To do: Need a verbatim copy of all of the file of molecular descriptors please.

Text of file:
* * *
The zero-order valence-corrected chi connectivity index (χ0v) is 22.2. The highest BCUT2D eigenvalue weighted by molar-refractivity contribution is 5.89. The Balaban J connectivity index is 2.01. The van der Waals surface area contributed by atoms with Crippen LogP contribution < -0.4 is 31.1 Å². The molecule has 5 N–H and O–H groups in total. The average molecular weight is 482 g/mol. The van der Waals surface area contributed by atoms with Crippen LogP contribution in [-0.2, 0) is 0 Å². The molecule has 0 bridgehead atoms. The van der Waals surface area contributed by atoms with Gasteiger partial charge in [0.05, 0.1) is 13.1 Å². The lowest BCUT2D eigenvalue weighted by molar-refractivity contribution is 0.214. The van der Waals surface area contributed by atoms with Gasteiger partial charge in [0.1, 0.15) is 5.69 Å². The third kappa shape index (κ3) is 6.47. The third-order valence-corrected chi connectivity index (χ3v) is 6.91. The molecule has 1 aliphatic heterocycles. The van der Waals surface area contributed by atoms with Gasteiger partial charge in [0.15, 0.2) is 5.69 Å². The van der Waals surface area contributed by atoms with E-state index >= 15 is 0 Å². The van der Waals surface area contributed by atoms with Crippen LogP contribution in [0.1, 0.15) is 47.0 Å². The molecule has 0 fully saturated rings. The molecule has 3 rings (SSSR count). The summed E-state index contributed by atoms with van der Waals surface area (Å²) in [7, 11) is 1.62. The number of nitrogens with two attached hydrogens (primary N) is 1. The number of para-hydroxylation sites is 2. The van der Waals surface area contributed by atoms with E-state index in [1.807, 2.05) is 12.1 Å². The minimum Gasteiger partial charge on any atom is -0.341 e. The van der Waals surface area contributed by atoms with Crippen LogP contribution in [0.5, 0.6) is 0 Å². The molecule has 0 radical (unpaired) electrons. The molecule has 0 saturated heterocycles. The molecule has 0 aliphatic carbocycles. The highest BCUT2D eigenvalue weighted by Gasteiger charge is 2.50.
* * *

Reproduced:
The zero-order valence-corrected chi connectivity index (χ0v) is 22.2. The highest BCUT2D eigenvalue weighted by molar-refractivity contribution is 5.89. The Balaban J connectivity index is 2.01. The van der Waals surface area contributed by atoms with Crippen LogP contribution < -0.4 is 31.1 Å². The molecule has 5 N–H and O–H groups in total. The average molecular weight is 482 g/mol. The van der Waals surface area contributed by atoms with Crippen LogP contribution in [-0.2, 0) is 0 Å². The molecule has 0 bridgehead atoms. The van der Waals surface area contributed by atoms with Gasteiger partial charge in [0.05, 0.1) is 13.1 Å². The lowest BCUT2D eigenvalue weighted by molar-refractivity contribution is 0.214. The van der Waals surface area contributed by atoms with Gasteiger partial charge in [0.1, 0.15) is 5.69 Å². The third kappa shape index (κ3) is 6.47. The third-order valence-corrected chi connectivity index (χ3v) is 6.91. The molecule has 1 aliphatic heterocycles. The van der Waals surface area contributed by atoms with Gasteiger partial charge in [0.15, 0.2) is 5.69 Å². The van der Waals surface area contributed by atoms with E-state index >= 15 is 0 Å². The van der Waals surface area contributed by atoms with Crippen LogP contribution in [0.1, 0.15) is 47.0 Å². The molecule has 0 fully saturated rings. The molecule has 3 rings (SSSR count). The summed E-state index contributed by atoms with van der Waals surface area (Å²) in [7, 11) is 1.62. The number of nitrogens with two attached hydrogens (primary N) is 1. The number of para-hydroxylation sites is 2. The van der Waals surface area contributed by atoms with E-state index in [1.807, 2.05) is 12.1 Å². The minimum Gasteiger partial charge on any atom is -0.341 e. The van der Waals surface area contributed by atoms with Crippen LogP contribution in [0.5, 0.6) is 0 Å². The molecule has 0 radical (unpaired) electrons. The molecule has 0 saturated heterocycles. The molecule has 0 aliphatic carbocycles. The highest BCUT2D eigenvalue weighted by Gasteiger charge is 2.50.